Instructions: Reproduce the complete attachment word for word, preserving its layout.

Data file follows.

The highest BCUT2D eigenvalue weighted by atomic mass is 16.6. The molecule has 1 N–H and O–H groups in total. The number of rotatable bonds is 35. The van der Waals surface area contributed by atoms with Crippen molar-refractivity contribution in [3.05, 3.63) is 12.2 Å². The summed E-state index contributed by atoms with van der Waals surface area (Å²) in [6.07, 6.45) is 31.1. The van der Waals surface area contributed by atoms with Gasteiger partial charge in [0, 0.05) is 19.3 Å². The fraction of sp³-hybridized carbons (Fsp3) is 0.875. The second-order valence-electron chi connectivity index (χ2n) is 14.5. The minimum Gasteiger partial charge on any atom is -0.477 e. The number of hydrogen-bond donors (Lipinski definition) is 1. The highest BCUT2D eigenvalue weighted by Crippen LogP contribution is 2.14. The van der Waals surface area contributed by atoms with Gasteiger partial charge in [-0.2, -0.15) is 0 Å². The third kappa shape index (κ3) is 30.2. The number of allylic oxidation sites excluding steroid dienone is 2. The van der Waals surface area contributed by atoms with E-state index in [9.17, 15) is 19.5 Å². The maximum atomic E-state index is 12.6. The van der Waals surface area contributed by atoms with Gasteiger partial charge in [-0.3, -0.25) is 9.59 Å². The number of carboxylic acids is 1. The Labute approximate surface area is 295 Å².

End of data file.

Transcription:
The highest BCUT2D eigenvalue weighted by atomic mass is 16.6. The molecule has 1 N–H and O–H groups in total. The number of rotatable bonds is 35. The van der Waals surface area contributed by atoms with Crippen molar-refractivity contribution in [3.05, 3.63) is 12.2 Å². The summed E-state index contributed by atoms with van der Waals surface area (Å²) in [6.07, 6.45) is 31.1. The van der Waals surface area contributed by atoms with Gasteiger partial charge in [0, 0.05) is 19.3 Å². The fraction of sp³-hybridized carbons (Fsp3) is 0.875. The second-order valence-electron chi connectivity index (χ2n) is 14.5. The minimum Gasteiger partial charge on any atom is -0.477 e. The number of hydrogen-bond donors (Lipinski definition) is 1. The highest BCUT2D eigenvalue weighted by Crippen LogP contribution is 2.14. The van der Waals surface area contributed by atoms with Gasteiger partial charge in [-0.2, -0.15) is 0 Å². The third kappa shape index (κ3) is 30.2. The number of allylic oxidation sites excluding steroid dienone is 2. The van der Waals surface area contributed by atoms with E-state index in [9.17, 15) is 19.5 Å². The maximum atomic E-state index is 12.6. The van der Waals surface area contributed by atoms with Gasteiger partial charge in [-0.3, -0.25) is 9.59 Å². The number of carboxylic acids is 1. The Labute approximate surface area is 295 Å².